It's a safe bet that there's nothing more fascinating as a kid than all the little critters that cross your path while outside playing.
But Britt and Briley Plym found something unique.
Britt says, "I grabbed it, and then I gave it to my little sister and put it in the bucket."
Briley says, "I looked to see if it was a boy or a girl and then I saw the extra leg growing out of its neck."
The little guy doesn't seem too hampered by his deformity, squirming out of a child's grasp with ease.
But what does this say about the ecology in the area?
Biology professor and coordinator for MSU's Toxicology program Steven Mercurio says, "The main thing is not to jump to conclusions. There may be a natural cause such as a parasite that has developed and that's happened before in amphibians along the Minnesota River Valley."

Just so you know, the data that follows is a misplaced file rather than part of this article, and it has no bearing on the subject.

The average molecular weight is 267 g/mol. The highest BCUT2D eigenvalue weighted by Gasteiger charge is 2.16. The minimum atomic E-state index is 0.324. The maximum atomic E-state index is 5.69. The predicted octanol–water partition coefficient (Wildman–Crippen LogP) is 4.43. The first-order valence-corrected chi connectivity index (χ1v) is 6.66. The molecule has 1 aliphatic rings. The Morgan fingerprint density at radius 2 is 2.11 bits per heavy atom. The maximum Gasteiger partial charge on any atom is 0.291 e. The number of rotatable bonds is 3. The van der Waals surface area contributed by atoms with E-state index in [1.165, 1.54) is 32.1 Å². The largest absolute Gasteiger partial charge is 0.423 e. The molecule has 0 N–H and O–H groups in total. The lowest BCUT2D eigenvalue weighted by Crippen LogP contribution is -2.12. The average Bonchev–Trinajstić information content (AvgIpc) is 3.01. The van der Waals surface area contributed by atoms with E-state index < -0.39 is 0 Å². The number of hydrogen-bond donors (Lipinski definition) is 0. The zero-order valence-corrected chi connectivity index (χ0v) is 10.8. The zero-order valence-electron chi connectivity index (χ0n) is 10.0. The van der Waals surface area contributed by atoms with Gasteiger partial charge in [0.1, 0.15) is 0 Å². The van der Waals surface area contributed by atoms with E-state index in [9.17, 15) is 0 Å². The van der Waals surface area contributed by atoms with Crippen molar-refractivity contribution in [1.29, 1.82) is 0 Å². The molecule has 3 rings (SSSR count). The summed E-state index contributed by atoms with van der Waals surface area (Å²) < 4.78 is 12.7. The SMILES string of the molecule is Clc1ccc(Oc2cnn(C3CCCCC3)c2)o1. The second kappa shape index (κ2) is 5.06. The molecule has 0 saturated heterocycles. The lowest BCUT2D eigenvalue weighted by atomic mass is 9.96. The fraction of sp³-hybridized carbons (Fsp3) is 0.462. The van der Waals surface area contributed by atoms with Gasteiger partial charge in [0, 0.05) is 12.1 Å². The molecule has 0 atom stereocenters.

And it became a global fascination, too. While on a nature hike in 1995, students in Henderson noticed that about half of the frogs in one pond had deformities.
Scientists wanted to figure out what was going on, and the finger was first pointed toward chemicals used in farming.
While no direct cause was found, Mercurio leans toward the parasite explanation, though that doesn't mean we're out of the pond environmentally.
Mercurio says, "That doesn't mean parasite development early in the season is not a source of concern. People do not necessarily want a changing environment that is a host of parasites, that make more mosquitoes."
Either way, 'Tiny' as he's being called, will soon be released back into the wild.
For now, he's generating interest in everyone he meets.
Britt says, "More science. I have no clue how that happened, but I want to know."